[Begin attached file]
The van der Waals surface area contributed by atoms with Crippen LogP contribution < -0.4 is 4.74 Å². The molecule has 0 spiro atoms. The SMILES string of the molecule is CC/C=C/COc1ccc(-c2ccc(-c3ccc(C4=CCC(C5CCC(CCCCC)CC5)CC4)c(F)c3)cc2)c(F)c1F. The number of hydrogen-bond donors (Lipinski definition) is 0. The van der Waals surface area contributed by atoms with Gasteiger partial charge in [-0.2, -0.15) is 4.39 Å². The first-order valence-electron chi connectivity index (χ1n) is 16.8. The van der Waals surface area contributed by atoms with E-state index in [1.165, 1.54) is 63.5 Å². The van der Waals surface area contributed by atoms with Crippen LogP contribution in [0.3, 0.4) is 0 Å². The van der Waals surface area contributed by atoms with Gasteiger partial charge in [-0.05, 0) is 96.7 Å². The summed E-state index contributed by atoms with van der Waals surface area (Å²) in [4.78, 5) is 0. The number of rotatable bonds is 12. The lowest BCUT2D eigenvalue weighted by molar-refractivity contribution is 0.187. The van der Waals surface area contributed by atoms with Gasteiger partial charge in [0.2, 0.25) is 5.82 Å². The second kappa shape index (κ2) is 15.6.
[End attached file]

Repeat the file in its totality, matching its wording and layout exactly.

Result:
The van der Waals surface area contributed by atoms with Crippen LogP contribution < -0.4 is 4.74 Å². The molecule has 0 spiro atoms. The SMILES string of the molecule is CC/C=C/COc1ccc(-c2ccc(-c3ccc(C4=CCC(C5CCC(CCCCC)CC5)CC4)c(F)c3)cc2)c(F)c1F. The number of hydrogen-bond donors (Lipinski definition) is 0. The van der Waals surface area contributed by atoms with Gasteiger partial charge in [-0.2, -0.15) is 4.39 Å². The first-order valence-electron chi connectivity index (χ1n) is 16.8. The van der Waals surface area contributed by atoms with E-state index in [1.165, 1.54) is 63.5 Å². The van der Waals surface area contributed by atoms with Crippen LogP contribution in [0.3, 0.4) is 0 Å². The van der Waals surface area contributed by atoms with Gasteiger partial charge in [-0.05, 0) is 96.7 Å². The summed E-state index contributed by atoms with van der Waals surface area (Å²) in [4.78, 5) is 0. The number of rotatable bonds is 12. The lowest BCUT2D eigenvalue weighted by molar-refractivity contribution is 0.187. The van der Waals surface area contributed by atoms with Gasteiger partial charge in [0.2, 0.25) is 5.82 Å². The second kappa shape index (κ2) is 15.6.